When someone asks me why I teach my first answer is because I genuinely enjoy it. No one should ever teach if they don’t. It’s not the kind of job you can call it in when you aren’t up to it. If you’re good at what you do, you have to bring your whole self to each class. But I also teach because I like to learn.
Anyone who has ever taught, and taught well, will tell you that teaching forces you to know more about a subject than you would otherwise. You might think you knew a lot on the subject, but when you teach it you inevitably find how much more there is to learn. It keeps you at the top of your game. But there is more to learn than that.
Through teaching, my students teach me
Since the first day I started teaching at NYU in 2013 I have told every group of graduate students I meet on day one that they shouldn’t expect that I will know every single detail there is to know. These are marketing students and the majority of classes I teach are in Digital Marketing and Social Media. That makes the subject matter a work in progress with new tools and new approaches occurring every day. It’s impossible to know every single detail and anyone who tells you otherwise is lying. I challenge my students to start staying on top of these changes by find something I don’t know about and sharing it with the class each week. This way we all learn more.
I’ve learned to be a better presenter
The majority of my students are international. The global perspective they bring from sharing something as simple as how in Taiwan 7-11 is a much bigger part of the community than simply a place to buy a Slurpee and in China they are starting to use AI for television hosts enriches my classroom
It’s also forced me to slow it down and think more carefully how I might explain a concept since for many English is not their first language. I can’t assume because something is widely understood in the US, it is in the rest of the world. My students teach me how to present better in the classroom. The bonus is it hones my skills for when I’m working with my private clients.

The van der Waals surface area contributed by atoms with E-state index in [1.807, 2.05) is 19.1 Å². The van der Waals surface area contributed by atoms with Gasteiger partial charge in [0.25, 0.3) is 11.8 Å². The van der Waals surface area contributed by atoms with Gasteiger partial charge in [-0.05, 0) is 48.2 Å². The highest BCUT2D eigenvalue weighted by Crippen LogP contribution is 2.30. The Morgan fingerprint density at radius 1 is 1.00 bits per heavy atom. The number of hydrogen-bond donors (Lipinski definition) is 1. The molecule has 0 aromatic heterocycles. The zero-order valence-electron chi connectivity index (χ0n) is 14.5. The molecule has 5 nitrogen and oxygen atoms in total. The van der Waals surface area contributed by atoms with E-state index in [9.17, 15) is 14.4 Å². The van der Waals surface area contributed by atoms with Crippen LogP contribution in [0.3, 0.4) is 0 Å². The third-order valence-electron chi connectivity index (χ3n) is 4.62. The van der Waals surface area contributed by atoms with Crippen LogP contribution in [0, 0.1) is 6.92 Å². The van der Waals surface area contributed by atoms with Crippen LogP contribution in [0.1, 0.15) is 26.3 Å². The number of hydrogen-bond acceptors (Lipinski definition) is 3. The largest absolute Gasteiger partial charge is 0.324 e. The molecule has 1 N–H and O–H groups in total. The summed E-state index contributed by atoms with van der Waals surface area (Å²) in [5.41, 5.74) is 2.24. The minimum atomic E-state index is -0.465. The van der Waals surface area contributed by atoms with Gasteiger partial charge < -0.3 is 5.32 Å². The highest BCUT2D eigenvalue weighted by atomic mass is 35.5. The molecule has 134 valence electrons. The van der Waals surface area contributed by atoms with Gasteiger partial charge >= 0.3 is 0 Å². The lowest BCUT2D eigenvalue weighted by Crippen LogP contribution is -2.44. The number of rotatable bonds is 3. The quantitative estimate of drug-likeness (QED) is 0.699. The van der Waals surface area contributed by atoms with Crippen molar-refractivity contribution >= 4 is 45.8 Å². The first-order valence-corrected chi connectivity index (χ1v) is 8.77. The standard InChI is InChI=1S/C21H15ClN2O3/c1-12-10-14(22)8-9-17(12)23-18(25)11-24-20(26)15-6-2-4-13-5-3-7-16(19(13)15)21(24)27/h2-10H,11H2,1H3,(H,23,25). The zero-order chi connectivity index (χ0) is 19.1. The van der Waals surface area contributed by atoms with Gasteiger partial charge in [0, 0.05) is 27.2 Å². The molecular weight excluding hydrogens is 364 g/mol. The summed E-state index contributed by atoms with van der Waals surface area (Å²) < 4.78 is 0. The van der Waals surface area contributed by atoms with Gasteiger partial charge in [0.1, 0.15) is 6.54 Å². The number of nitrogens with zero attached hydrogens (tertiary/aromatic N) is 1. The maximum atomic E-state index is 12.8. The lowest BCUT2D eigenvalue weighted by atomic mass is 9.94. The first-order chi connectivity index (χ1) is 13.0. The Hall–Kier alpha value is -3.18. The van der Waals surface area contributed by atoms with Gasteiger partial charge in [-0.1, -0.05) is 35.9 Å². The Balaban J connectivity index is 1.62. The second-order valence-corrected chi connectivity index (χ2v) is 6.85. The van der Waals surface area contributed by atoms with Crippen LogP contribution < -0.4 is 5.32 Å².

They offer me insights
I’ve learned that just because one generation is inherently more comfortable with technology, does not mean with that comes an understanding of how to use all these new tools strategically. Generations need not be divided by technological advance but rather by how we can help each other as we learn this new stuff by getting our hands dirty – together.
They teach me by offering what Arianna Huffington calls “third metric” moments
In the classroom I define my success not by power or how much money I am making (trust me – adjunct assistant professors are not highly compensated employees) but in having changed someone’s way of looking at something.
When a student tells me I “inspired” them or thanks me for “seeing their potential” or “encouraging” them, I am keenly aware of the ability we all have to make a difference in someone’s life.
I will never forget the student who when I asked the class what they got out of their midterm presentation in which they were required to present themselves as a brand in three minutes, said the one thing she did not expect was that the experience would make her fall in love with who she was again.
Moments like that make me downright teary eyed and others just make me smile. There is not a price tag someone can put on an email from a student thanking me for changing his views on expressing his opinions or for creating a space that encouraged her to use her voice more.
They give me hope for the future
Millennials on the whole get a bad rap. Yet my experience has been just the opposite. The ones who cross my path are smart and socially conscious and want to make a difference in the world. I’ve found I need only to show them how we can learn from each other to open their eyes to what I can teach them.
This article was refreshed on May 4, 2019